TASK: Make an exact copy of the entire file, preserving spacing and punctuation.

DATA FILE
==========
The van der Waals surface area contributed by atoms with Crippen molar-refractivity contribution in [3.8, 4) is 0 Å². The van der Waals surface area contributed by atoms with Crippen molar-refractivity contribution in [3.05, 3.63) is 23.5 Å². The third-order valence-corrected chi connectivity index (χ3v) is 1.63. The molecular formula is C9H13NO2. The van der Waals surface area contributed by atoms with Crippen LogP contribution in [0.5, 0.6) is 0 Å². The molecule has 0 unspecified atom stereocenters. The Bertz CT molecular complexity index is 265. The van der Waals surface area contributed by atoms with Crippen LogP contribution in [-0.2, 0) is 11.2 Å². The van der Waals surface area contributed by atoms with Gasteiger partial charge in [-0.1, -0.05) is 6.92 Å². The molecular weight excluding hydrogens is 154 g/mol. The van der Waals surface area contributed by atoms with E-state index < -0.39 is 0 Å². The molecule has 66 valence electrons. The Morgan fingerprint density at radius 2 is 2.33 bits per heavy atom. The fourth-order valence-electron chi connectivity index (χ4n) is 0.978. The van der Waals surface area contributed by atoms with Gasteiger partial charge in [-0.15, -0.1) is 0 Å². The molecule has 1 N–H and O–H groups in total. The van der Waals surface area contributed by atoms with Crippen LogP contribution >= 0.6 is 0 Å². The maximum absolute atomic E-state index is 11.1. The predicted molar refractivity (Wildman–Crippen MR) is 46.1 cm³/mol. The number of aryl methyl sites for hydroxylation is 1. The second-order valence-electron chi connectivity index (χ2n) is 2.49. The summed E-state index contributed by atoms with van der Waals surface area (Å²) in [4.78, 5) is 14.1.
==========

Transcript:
The van der Waals surface area contributed by atoms with Crippen molar-refractivity contribution in [3.8, 4) is 0 Å². The van der Waals surface area contributed by atoms with Crippen molar-refractivity contribution in [3.05, 3.63) is 23.5 Å². The third-order valence-corrected chi connectivity index (χ3v) is 1.63. The molecular formula is C9H13NO2. The van der Waals surface area contributed by atoms with Crippen LogP contribution in [0.5, 0.6) is 0 Å². The molecule has 0 unspecified atom stereocenters. The Bertz CT molecular complexity index is 265. The van der Waals surface area contributed by atoms with Crippen LogP contribution in [-0.2, 0) is 11.2 Å². The van der Waals surface area contributed by atoms with Gasteiger partial charge in [-0.1, -0.05) is 6.92 Å². The molecular weight excluding hydrogens is 154 g/mol. The van der Waals surface area contributed by atoms with E-state index < -0.39 is 0 Å². The molecule has 66 valence electrons. The Morgan fingerprint density at radius 2 is 2.33 bits per heavy atom. The fourth-order valence-electron chi connectivity index (χ4n) is 0.978. The van der Waals surface area contributed by atoms with Gasteiger partial charge in [-0.15, -0.1) is 0 Å². The molecule has 1 N–H and O–H groups in total. The van der Waals surface area contributed by atoms with Crippen LogP contribution >= 0.6 is 0 Å². The maximum absolute atomic E-state index is 11.1. The predicted molar refractivity (Wildman–Crippen MR) is 46.1 cm³/mol. The number of aryl methyl sites for hydroxylation is 1. The second-order valence-electron chi connectivity index (χ2n) is 2.49. The summed E-state index contributed by atoms with van der Waals surface area (Å²) in [4.78, 5) is 14.1.